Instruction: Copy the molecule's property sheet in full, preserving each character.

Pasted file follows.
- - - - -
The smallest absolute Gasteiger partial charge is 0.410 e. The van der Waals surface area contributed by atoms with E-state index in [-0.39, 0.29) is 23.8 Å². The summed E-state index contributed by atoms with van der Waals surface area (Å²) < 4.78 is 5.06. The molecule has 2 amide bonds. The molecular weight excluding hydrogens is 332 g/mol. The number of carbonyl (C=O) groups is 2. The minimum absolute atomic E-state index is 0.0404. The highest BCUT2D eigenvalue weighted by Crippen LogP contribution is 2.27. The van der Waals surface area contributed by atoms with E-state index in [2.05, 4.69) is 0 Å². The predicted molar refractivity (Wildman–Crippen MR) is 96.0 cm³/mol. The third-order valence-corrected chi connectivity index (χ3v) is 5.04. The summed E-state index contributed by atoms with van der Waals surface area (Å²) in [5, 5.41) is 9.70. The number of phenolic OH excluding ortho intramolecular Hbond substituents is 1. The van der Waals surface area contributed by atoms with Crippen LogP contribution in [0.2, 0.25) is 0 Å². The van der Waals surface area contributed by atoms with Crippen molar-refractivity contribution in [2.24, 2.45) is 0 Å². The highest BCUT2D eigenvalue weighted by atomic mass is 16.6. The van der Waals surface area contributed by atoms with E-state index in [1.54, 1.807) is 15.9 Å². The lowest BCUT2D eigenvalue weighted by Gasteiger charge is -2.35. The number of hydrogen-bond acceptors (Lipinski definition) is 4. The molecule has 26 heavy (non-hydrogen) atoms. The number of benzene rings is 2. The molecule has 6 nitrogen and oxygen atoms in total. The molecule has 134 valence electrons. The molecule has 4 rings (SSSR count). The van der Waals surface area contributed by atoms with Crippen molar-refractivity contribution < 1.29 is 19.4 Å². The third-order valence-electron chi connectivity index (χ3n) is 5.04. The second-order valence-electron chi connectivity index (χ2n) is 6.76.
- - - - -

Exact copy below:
The smallest absolute Gasteiger partial charge is 0.410 e. The van der Waals surface area contributed by atoms with E-state index in [-0.39, 0.29) is 23.8 Å². The summed E-state index contributed by atoms with van der Waals surface area (Å²) < 4.78 is 5.06. The molecule has 2 amide bonds. The molecular weight excluding hydrogens is 332 g/mol. The number of carbonyl (C=O) groups is 2. The minimum absolute atomic E-state index is 0.0404. The highest BCUT2D eigenvalue weighted by Crippen LogP contribution is 2.27. The van der Waals surface area contributed by atoms with E-state index in [2.05, 4.69) is 0 Å². The predicted molar refractivity (Wildman–Crippen MR) is 96.0 cm³/mol. The third-order valence-corrected chi connectivity index (χ3v) is 5.04. The summed E-state index contributed by atoms with van der Waals surface area (Å²) in [5, 5.41) is 9.70. The number of phenolic OH excluding ortho intramolecular Hbond substituents is 1. The van der Waals surface area contributed by atoms with Crippen LogP contribution in [0.2, 0.25) is 0 Å². The van der Waals surface area contributed by atoms with Crippen molar-refractivity contribution in [2.24, 2.45) is 0 Å². The highest BCUT2D eigenvalue weighted by atomic mass is 16.6. The van der Waals surface area contributed by atoms with E-state index in [1.54, 1.807) is 15.9 Å². The lowest BCUT2D eigenvalue weighted by Gasteiger charge is -2.35. The number of hydrogen-bond acceptors (Lipinski definition) is 4. The molecule has 26 heavy (non-hydrogen) atoms. The number of benzene rings is 2. The molecule has 6 nitrogen and oxygen atoms in total. The molecule has 134 valence electrons. The molecule has 4 rings (SSSR count). The van der Waals surface area contributed by atoms with Crippen molar-refractivity contribution < 1.29 is 19.4 Å². The third-order valence-electron chi connectivity index (χ3n) is 5.04. The second-order valence-electron chi connectivity index (χ2n) is 6.76.